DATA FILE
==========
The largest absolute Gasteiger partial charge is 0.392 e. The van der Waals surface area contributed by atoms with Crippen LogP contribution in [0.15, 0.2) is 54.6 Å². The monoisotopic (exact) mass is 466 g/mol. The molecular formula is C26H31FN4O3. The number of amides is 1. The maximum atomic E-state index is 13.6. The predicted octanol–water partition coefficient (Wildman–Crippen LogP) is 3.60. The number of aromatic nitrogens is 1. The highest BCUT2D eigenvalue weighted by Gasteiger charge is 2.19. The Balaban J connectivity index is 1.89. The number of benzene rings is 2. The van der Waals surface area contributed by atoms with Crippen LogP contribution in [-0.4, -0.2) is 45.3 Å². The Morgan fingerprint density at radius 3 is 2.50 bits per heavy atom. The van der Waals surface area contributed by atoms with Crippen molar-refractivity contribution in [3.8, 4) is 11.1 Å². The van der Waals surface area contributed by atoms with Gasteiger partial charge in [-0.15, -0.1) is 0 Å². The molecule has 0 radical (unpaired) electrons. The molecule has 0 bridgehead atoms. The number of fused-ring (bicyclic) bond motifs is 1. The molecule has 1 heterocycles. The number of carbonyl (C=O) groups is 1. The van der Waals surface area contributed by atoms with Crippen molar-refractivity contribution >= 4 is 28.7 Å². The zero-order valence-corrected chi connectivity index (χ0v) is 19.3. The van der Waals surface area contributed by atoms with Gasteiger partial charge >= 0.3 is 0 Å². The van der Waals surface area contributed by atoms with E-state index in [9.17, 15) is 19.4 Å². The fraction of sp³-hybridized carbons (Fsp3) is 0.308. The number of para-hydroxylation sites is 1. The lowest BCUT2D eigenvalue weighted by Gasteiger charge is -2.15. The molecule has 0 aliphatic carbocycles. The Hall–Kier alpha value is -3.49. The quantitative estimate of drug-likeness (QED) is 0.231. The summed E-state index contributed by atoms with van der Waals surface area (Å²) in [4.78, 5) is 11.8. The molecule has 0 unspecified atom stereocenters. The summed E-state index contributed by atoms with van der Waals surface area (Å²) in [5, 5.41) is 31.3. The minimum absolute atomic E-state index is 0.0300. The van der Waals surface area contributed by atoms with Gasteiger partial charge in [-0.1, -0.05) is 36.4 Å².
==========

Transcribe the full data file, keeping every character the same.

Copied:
The largest absolute Gasteiger partial charge is 0.392 e. The van der Waals surface area contributed by atoms with Crippen LogP contribution in [0.15, 0.2) is 54.6 Å². The monoisotopic (exact) mass is 466 g/mol. The molecular formula is C26H31FN4O3. The number of amides is 1. The maximum atomic E-state index is 13.6. The predicted octanol–water partition coefficient (Wildman–Crippen LogP) is 3.60. The number of aromatic nitrogens is 1. The highest BCUT2D eigenvalue weighted by Gasteiger charge is 2.19. The Balaban J connectivity index is 1.89. The number of benzene rings is 2. The van der Waals surface area contributed by atoms with Crippen LogP contribution in [-0.4, -0.2) is 45.3 Å². The Morgan fingerprint density at radius 3 is 2.50 bits per heavy atom. The van der Waals surface area contributed by atoms with Crippen molar-refractivity contribution in [3.8, 4) is 11.1 Å². The van der Waals surface area contributed by atoms with Gasteiger partial charge in [-0.15, -0.1) is 0 Å². The molecule has 0 radical (unpaired) electrons. The molecule has 0 bridgehead atoms. The number of fused-ring (bicyclic) bond motifs is 1. The molecule has 1 heterocycles. The number of carbonyl (C=O) groups is 1. The van der Waals surface area contributed by atoms with Crippen molar-refractivity contribution >= 4 is 28.7 Å². The zero-order valence-corrected chi connectivity index (χ0v) is 19.3. The van der Waals surface area contributed by atoms with Gasteiger partial charge >= 0.3 is 0 Å². The van der Waals surface area contributed by atoms with E-state index in [9.17, 15) is 19.4 Å². The fraction of sp³-hybridized carbons (Fsp3) is 0.308. The number of para-hydroxylation sites is 1. The lowest BCUT2D eigenvalue weighted by Gasteiger charge is -2.15. The molecule has 0 aliphatic carbocycles. The Hall–Kier alpha value is -3.49. The quantitative estimate of drug-likeness (QED) is 0.231. The summed E-state index contributed by atoms with van der Waals surface area (Å²) in [4.78, 5) is 11.8. The molecule has 0 unspecified atom stereocenters. The summed E-state index contributed by atoms with van der Waals surface area (Å²) in [5, 5.41) is 31.3. The minimum absolute atomic E-state index is 0.0300. The van der Waals surface area contributed by atoms with Gasteiger partial charge in [-0.1, -0.05) is 36.4 Å².